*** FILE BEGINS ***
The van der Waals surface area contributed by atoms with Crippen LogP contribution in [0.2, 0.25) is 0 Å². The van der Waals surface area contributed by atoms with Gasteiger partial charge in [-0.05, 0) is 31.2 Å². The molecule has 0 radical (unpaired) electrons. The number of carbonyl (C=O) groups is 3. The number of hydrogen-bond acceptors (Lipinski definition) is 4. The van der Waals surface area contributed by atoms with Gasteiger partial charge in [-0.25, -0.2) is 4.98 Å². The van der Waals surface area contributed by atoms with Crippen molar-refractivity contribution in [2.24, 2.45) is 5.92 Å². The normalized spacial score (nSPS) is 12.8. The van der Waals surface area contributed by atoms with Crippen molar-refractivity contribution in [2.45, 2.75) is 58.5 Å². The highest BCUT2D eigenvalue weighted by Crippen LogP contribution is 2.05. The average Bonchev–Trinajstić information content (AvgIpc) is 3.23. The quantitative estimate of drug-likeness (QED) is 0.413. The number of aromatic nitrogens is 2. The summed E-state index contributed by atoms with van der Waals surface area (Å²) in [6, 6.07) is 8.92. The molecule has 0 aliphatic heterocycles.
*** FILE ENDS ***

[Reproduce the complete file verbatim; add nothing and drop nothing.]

The van der Waals surface area contributed by atoms with Crippen LogP contribution in [0.2, 0.25) is 0 Å². The van der Waals surface area contributed by atoms with Gasteiger partial charge in [-0.05, 0) is 31.2 Å². The molecule has 0 radical (unpaired) electrons. The number of carbonyl (C=O) groups is 3. The number of hydrogen-bond acceptors (Lipinski definition) is 4. The van der Waals surface area contributed by atoms with Gasteiger partial charge in [-0.25, -0.2) is 4.98 Å². The van der Waals surface area contributed by atoms with Crippen molar-refractivity contribution in [2.24, 2.45) is 5.92 Å². The normalized spacial score (nSPS) is 12.8. The van der Waals surface area contributed by atoms with Crippen molar-refractivity contribution in [2.45, 2.75) is 58.5 Å². The highest BCUT2D eigenvalue weighted by Crippen LogP contribution is 2.05. The average Bonchev–Trinajstić information content (AvgIpc) is 3.23. The quantitative estimate of drug-likeness (QED) is 0.413. The number of aromatic nitrogens is 2. The summed E-state index contributed by atoms with van der Waals surface area (Å²) in [6, 6.07) is 8.92. The molecule has 0 aliphatic heterocycles.